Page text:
After spending some time with Apple's Time Capsule this afternoon, we have some impressions for you. We'll dig deeper before our full review on Monday, but here are some initial thoughts.
We paired the Time Capsule with a MacBook Pro with a home cable modem providing the Internet connection. In order to keep it simple, we relied on hard-wired Ethernet all the way, linking the cable modem to the Time Capsule, and the Time Capsule to our laptop. Setup is easy. All you need to do is plug all of the appropriate cables in for your network and then plug in the Time Capsule's power cord. There's no power switch, so it comes right on.
The screen above pops up when you insert the Time Capsule's CD, and from there you click on the Time Capsule icon to install the update to your Mac's AirPort Utility. The AirPort Utility serves as the primary software interface for the Time Capsule. Most of the software setup is easy, but a few screens might puzzle you if you're not that network savvy.
Assuming you make your way through the setup process (the default option on each screen was usually the right one, at least at home), you'll know it's successful when Time Machine, Apple's automated backup software, finds the Time Capsule's drive. "J Boogie" in the screen below would be our music-loving Associate Testing Analyst Julie Rivera, who's testing the MacBook Pro laptop we're using.
We have Time Machine turned off here because when it's on it gives you a 2-minute countdown before it performs a backup. We wanted to investigate the software some more before losing it to the hours-long backup process, but we'll turn it on tonight to see how that goes.
One feature Time Capsule offers is the ability to add more storage via its USB port. We connected a simple USB flash drive (the "NO NAME" volume in the shot below), and it popped up almost instantly on the Time Capsule's devices screen. The only stipulation is that you have to enter the Time Capsule's password, which you establish during setup, before it will allow you to access the new drive.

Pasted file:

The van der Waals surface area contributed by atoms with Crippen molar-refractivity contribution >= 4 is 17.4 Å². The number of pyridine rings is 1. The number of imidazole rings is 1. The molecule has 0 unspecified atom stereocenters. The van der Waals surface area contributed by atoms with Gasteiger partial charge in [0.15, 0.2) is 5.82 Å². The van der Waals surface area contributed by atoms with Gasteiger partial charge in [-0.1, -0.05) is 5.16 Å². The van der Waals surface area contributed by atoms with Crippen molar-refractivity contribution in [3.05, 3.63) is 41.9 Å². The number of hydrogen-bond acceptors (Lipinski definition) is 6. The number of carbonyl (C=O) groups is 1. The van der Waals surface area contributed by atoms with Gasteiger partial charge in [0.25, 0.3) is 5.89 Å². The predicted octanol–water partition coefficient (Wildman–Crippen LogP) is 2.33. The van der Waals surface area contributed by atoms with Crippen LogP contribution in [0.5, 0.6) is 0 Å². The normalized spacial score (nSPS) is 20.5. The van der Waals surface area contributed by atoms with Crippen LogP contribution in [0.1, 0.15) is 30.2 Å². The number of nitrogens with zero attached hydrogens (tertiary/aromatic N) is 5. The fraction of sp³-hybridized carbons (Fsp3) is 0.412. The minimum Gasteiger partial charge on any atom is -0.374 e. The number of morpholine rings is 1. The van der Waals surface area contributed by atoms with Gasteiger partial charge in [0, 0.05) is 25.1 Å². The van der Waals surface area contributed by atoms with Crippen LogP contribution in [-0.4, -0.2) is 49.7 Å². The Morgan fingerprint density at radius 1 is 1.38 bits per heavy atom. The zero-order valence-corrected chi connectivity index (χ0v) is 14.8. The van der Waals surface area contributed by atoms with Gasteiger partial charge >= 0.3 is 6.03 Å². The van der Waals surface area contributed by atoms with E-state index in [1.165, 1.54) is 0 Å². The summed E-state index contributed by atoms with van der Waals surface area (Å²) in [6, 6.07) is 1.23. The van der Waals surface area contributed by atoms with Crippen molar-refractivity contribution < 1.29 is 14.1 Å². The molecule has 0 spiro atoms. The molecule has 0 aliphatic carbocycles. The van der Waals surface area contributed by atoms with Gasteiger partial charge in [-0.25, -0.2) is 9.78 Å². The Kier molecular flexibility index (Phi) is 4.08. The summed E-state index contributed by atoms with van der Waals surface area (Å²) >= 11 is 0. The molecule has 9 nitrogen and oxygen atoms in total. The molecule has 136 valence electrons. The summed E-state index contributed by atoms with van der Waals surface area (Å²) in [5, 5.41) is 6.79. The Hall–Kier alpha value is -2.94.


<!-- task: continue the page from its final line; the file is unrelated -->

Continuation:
Even though initial set up at home was relatively easy, we hit a few snags. We were able to use the Time Capsule successfully as a router for our home network, and we got online on both the MacBook Pro as well as a Windows XP desktop in the other room. We hoped the Time Capsule's hard drive would just pop up in Windows, but it didn't. And after we reconfigured the drive properties and restarted the Time Capsule, per its software instructions, it hung. Every time you make a settings change it seems to want to reboot itself, which takes a while. Worse, whenever it failed a restart, the Time Capsule and our Macbook seemed to lose each other, and we had to go through the whole setup process from scratch.
We're going to spend more time with the Time Capsule tomorrow and we'll have our full review up by Monday. In the meantime, Flickr user nakedmac posted a gallery of the Time Capsule's internals (seems you can swap in a new hard drive). And Schmittroth, to answer your question in the comments about the power cable, nope, no brick. Just a thin white cord as you can see from the shot below.
Original post (by Matthew Elliott):
Apple's Time Capsule began shipping yesterday, and after a run to The Westchester mall in White Plains, N.Y., this afternoon, we now have one in hand. Stay tuned for our full review, which we plan to bring you on Monday. In it, we'll discuss throughput of the 802.11n router, transfer speeds of the 500GB drive (call us cheap--we bought the lower-end $299 model), and how it jibes with Leopard's Time Machine feature for wireless backups. Anything else you want, let us know. In the meantime, read Rich Brown's breakdown of Time Capsule here.